Henri Cartier-Bresson took many portrait pictures during his life, but his wife, Martine Franck accompanied him to just one — probably atypical — portrait session. It was that of the poet Ezra Pound in Venice in 1971, a year before his death at 87.
Cartier-Bresson used all the space within the frame to create a balanced form. The poet's head-sized fist balances his fist-like face. The lightness of the chair and that burning bush of hair is balanced by the empty darkness. HCB's ability to create such balance is all the more remarkable given his well-known refusal to crop an image.
“There was a tremendous, heavy silence,” recalled Ms. Franck, herself a photographer. “Pound didn’t say a word. He just seemed to condemn the world with his eyes. We were there for about 20 minutes. I stayed to one side. I huddled in a corner. Henri took seven pictures.”
What Pound felt is impossible to know. Years earlier, he had been interned for mental illness, and in 1960, he lapsed into long periods of depressive silence and stopped writing. And yet, in the image selected by Cartier-Bresson, Pound’s wild hair, burning eyes and tense hands seem to speak volumes about an old man raging against the dying of the light.
"In a letter of the year 1914, the poet Ezra Pound tells his correspondent that it took him ten years to learn his art . and another five to unlearn it . The same year saw the tentative publication of three cantos for a "poem of some length" that was to become, though nameless and abandoned, the longest poem in English . . . prominent among whose denumerable traits were a lexicon of compositional tropes and a thesaurus of compositional strategies that tend to converge in a reconstitution of Western poetics.
Since it has been widely asserted that art can be neither taught nor learned, that it is a gift from Jehovah or the Muse, an emanation from the thalamus, or a metabolite of the gonads, we may pause to wonder what Pound, a failed academic and life-long scholar of diverse literatures and arts, meant by the verb to learn . . . let alone unlearn. In the same letter, Pound himself is obliquely illuminating ; he had begun, he says, around 1900, to study world literature, with a view to finding out what had been done and how it had been done, adding that he presumes the motive, the impulse, to differ for every artist.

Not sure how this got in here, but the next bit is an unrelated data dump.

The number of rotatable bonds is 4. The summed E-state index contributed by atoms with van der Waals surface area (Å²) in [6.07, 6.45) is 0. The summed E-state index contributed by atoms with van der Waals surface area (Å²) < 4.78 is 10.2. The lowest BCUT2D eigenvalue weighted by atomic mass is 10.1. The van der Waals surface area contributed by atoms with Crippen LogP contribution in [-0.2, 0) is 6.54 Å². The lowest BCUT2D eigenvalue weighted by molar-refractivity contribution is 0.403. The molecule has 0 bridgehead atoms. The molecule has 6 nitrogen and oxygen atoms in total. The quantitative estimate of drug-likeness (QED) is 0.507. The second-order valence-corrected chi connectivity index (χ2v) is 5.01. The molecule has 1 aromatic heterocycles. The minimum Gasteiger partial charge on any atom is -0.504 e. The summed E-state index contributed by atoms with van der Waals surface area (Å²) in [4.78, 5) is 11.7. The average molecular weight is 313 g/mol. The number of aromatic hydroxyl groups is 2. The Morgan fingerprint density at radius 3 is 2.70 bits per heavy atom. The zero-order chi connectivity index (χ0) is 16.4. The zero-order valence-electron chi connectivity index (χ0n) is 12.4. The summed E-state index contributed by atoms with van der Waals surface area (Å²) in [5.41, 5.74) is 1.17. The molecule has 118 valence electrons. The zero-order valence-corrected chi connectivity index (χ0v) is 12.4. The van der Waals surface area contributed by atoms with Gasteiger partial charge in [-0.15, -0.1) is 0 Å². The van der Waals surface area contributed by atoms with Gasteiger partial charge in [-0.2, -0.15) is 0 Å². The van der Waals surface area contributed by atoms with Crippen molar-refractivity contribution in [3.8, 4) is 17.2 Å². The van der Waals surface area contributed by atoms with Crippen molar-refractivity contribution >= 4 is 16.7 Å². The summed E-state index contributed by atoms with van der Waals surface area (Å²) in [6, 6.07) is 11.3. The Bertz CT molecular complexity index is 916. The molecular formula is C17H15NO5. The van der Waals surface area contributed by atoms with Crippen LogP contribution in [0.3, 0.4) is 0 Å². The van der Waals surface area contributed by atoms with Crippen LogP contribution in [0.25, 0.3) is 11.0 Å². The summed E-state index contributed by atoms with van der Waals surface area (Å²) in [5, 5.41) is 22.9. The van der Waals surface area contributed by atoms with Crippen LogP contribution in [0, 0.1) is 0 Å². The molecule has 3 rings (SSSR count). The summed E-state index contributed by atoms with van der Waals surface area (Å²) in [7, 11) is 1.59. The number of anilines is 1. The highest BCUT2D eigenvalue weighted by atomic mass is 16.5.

A few years later, in the essay How to Read, Pound diffracts the roster of poets writing in English into a hierarchic series of zones, of which the most highly energized comprise 'inventors' and 'masters' . The essay, like most of Pound's prose writing of the period, is addressed primarily to other (presumably younger) writers it is permeated by Pound's highly practical concern for what might be called an enhanced efficiency in the process of 'learning' an art . We need not look very deeply to find, inscribed within the pungent critical enterprise that extends and supports his concern, a single assumption : that one learns to write by reading . Moreover, one learns to write mainly by reading those texts that embody 'invention', that is, the vivid primary instantiation of a compositional strategy deriving from a direct insight into the dynamics of the creative process itself."